Late Wage Payment—Exhaustion of Administrative Remedies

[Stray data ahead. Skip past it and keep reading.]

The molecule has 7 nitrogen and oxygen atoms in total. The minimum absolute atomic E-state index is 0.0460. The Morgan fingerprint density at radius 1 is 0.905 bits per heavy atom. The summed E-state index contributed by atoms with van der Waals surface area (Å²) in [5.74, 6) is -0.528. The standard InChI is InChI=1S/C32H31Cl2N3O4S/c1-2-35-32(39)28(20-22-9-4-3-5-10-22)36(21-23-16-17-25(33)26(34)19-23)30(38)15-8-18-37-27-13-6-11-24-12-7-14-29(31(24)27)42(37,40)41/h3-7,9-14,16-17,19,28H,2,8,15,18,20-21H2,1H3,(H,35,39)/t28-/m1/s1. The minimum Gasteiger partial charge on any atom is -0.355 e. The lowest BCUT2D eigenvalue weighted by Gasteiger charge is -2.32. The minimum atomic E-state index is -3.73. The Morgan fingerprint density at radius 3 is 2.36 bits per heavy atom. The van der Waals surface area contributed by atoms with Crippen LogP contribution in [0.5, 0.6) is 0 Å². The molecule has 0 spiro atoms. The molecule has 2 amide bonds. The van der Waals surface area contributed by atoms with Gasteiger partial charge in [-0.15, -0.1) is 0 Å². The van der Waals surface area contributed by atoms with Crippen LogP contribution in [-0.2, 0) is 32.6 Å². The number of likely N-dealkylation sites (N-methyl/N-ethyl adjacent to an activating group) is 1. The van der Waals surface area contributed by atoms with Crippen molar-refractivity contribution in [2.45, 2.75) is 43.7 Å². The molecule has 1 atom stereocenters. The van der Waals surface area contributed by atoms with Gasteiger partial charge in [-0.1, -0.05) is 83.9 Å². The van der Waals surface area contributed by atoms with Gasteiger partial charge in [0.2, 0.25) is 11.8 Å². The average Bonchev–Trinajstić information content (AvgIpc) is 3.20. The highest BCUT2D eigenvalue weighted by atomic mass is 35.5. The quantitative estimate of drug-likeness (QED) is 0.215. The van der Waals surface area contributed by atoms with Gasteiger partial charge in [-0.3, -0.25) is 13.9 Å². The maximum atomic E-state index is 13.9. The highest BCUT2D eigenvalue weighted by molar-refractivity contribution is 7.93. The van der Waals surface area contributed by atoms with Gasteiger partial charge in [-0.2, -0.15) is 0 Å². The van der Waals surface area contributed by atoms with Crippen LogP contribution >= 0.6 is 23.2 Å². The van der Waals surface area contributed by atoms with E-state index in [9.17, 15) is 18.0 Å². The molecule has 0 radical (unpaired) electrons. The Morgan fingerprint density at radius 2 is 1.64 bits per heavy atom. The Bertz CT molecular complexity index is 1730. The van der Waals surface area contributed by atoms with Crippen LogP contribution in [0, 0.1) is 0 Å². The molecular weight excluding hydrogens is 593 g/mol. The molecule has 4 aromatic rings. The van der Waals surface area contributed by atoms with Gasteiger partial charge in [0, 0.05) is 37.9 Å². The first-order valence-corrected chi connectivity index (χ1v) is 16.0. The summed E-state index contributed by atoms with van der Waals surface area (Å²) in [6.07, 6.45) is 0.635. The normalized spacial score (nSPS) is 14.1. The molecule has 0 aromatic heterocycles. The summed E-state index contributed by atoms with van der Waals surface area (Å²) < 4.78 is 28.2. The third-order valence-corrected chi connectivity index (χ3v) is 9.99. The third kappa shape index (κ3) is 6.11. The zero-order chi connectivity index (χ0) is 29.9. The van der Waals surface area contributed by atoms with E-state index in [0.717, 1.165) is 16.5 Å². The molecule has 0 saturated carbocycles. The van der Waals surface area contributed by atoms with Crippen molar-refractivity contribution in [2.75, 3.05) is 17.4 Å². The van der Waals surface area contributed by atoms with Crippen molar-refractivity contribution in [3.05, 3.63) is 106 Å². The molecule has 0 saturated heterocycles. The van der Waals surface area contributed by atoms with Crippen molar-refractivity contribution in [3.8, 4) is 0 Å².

Late Wage Payment—Exhaustion of Administrative Remedies—Garrett v. Prologistix, 2017 WL 4782508 (Tex. App.—Houston [1st Dist.] 2017) (not for publication)—The Texas Labor Code requires an employer to pay “in full” all wages due to an employee within six days of the termination of employment. Tex. Lab. Code § 61.014. If the employer pays in full a few days late, is it still liable to the employee for any amount? Section 61.014 does not indicate any liability or consequences for an employer who eventually but belatedly pays what is due. However, the administrative proceedings described by section 61.051, et seq., might lead the Texas Workforce Commission to impose an administrative penalty under section 61.053 if the Commission finds that the employer acted in bad faith. In this case, an employee acting pro se sued the employer in court for being nearly two weeks late in paying wages. The court of appeals affirmed dismissal of the employee’s claim. The only remedy for a late wage payment is an administrative proceeding to prove bad faith, but the employee failed to file a claim with the Texas Workforce Commission. Note however, that prolonged delay in a payment of wages is also a breach of contract (with potential liability for attorney’s fees or interest) and potentially a violation of the Fair Labor Standards Act (which provides for liquidated damages).

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